How to Use Ansible with Terraform [With Examples]

April 8th, 2024
How to Use Ansible with Terraform [With Examples]

It is never a good idea to do things manually that could be automated. For example, logging into several servers one after the other to install an update can be time-consuming work prone to human error. That's where Terraform and Ansible, open-source infrastructure automation tools, come in.

While Terraform first sets up the underlying resources and infrastructure in cloud providers, Ansible automates the deployment and configuration of applications and other components onto that infrastructure. In this tutorial, I'll show you how to use Ansible with Terraform to configure provisioned infrastructure. We'll bring a specific Terraform with Ansible example use case to test both tools in action.

What is Ansible?

Ansible is an open-source automation tool focused on configuration management and application deployment. Ansible uses declarative language to define configurations, making it easy to understand and use. It is used to carry out tasks (repetitive tasks like updates, backups, creating users, system reboots, assigning groups, assign permissions) on servers, ensuring consistent and repeatable setups. Ansible is agentless, meaning you don't have to install anything on the target system, and it utilizes SSH to connect to the host system.

Run your deployments in a scalable and cost-effective open cloud infrastructure. Cherry Servers' secure virtual private servers offer automatic scaling, flexible pricing, and 24/7 technical support. Our pre-defined Ansible module helps you automate the installation and configuration.

What is Terraform?

Terraform, also open source, is a provisioning tool designed for creating, managing, and versioning infrastructure as code. It uses a declarative syntax to describe the infrastructure components. Terraform is cloud-agnostic, supports various providers, and offers a unified workflow for managing diverse resources.

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Terraform vs Ansible

Terraform and Ansible are automation tools; both are agentless, do not require programming experience, and require access to the cloud environment you want them to manage. The difference between Terraform vs Ansible is that as soon as Terraform has provisioned the infrastructure you want to create, it stops.

While Terraform attempts to automate infrastructure building (server, network, security groups, etc.) safely and predictably, Ansible helps manage the configuration of the already provisioned or existing infrastructure. Ansible automates configuration processes and reduces deployment time, ensuring configuration consistency across all different types of systems, such as virtual machines, network devices, and containers.

Why Terraform and Ansible?

Using Terraform with Ansible enables complete infrastructure and application deployment automation. While Terraform automates infrastructure building, Ansible manages the configuration. You can also use Terraform for configuration management, but it isn't Terraform's primary goal; hence, it is less effective than Ansible. That's why Terraform and Ansible work so well together.

As soon as Terraform does its job and creates the infrastructure you want created in your cloud environment, Ansible can connect to any of those infrastructure components and further configure them (install patches, deploy applications, manage system packages, configure servers, etc.). This combination simplifies complex tasks, reduces manual intervention, and enhances the overall efficiency of your infrastructure management.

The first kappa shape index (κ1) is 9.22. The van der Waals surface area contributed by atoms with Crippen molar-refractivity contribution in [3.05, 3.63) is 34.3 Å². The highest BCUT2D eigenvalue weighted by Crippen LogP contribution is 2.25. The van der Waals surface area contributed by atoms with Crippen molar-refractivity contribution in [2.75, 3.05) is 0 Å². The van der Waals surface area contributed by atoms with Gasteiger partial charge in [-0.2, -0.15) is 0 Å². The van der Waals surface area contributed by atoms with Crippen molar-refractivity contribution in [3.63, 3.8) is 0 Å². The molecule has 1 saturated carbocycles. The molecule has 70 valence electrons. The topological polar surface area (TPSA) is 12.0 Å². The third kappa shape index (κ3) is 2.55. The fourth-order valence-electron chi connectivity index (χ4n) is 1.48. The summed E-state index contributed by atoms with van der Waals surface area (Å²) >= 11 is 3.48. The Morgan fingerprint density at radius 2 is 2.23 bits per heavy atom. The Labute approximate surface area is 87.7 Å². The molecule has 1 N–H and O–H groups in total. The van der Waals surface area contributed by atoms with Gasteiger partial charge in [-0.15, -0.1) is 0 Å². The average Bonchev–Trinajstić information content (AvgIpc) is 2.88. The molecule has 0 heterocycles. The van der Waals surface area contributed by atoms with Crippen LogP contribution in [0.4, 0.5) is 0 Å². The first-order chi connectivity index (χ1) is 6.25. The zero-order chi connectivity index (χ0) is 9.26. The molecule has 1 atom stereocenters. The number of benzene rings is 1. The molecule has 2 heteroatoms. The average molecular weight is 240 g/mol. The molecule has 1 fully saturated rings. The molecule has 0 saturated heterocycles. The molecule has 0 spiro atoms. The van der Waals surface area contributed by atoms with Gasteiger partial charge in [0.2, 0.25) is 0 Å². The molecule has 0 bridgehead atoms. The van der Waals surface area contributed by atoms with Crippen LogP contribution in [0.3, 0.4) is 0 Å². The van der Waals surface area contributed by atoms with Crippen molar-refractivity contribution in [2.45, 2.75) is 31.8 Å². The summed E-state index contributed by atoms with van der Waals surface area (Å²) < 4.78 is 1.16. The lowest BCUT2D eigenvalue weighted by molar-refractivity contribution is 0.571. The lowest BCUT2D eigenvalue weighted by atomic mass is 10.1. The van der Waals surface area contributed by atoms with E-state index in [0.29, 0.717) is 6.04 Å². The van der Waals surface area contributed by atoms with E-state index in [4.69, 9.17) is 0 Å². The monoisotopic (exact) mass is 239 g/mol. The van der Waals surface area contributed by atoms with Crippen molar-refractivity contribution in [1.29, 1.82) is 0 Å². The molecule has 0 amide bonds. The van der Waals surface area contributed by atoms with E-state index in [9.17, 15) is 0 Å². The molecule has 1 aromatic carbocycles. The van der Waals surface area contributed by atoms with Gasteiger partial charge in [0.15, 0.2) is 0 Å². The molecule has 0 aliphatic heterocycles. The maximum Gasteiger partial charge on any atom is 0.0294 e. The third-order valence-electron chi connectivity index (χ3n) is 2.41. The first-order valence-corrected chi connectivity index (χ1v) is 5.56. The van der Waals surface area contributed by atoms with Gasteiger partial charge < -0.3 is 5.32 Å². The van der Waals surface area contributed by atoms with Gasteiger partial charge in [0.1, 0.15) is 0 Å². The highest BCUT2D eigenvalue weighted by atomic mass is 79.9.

Now, I'll show you an actual Terraform and Ansible example and how these two tools can work well together. Here's what you need to follow the rest of the tutorial.

Prerequisites

This Terraform with Ansible example tutorial includes a hands-on demonstration. To follow along, ensure you have the following:

How to use Ansible with Terraform [Terraform and Ansible example use case]

Here, you'll see how to use Ansible with Terraform; we bring an actual example of using Terraform and Ansible in action. We'll first provision a few servers using Terraform and then use Ansible to automatically install Nginx on all of them once they've been created.

Step 1 - Set up your environment

Begin by creating a project directory with the following structure:

root directory/
│
├── terraform/
│ ├── resources.tf # Terraform configuration file for defining resources.
│ ├── variables.tf # Terraform variables definition.
│ ├── provider.tf # Terraform provider configuration.
│ └── outputs.tf # Terraform outputs definition.
│
├── ansible/
│ └── playbook.yml # Ansible playbook for server configuration.
│
└── terraform-provider-cherryservers # Cherry Servers Terraform binary

project file structure

Don't forget to include the downloaded Cherry Servers Terraform binary (terraform-provider-cherryservers) in the root folder. This file helps Terraform talk to Cherry Servers.

Step 2 - Generate SSH key pair for authentication

Next, generate a new SSH key pair by executing the following command in your terminal:

ssh-keygen -t rsa -b 2048

You will be prompted to specify a file to save the key. Press Enter to accept the default location (~/.ssh/id_rsa). For added security, you can set a passphrase when prompted.

Generate SSH key pair

This SSH key pair is the authentication mechanism for securely accessing your provisioned servers. The private key (id_rsa) will be used by your local machine to authenticate, while the corresponding public key (id_rsa.pub) will be placed on the servers during provisioning. If you already have an existing key pair, you can use that. Locate the private key file (usually id_rsa) and the corresponding public key file (usually id_rsa.pub). These keys will be referenced in your Terraform configuration.

Step 3 - Add the configuration code

Next, you'll define the Terraform and Ansible configurations in the respective files. This configuration sets up Cherry Servers instances and uses Ansible to configure them to serve an Nginx web server.

provider.tf:

terraform {
  required_providers {
    cherryservers = {
      source = "terraform-providers/cherryservers",
    }
  }
}

In the provider.tf file, the required provider for the CherryServers Terraform plugin is specified. This will enable Terraform to understand how to interact with CherryServers.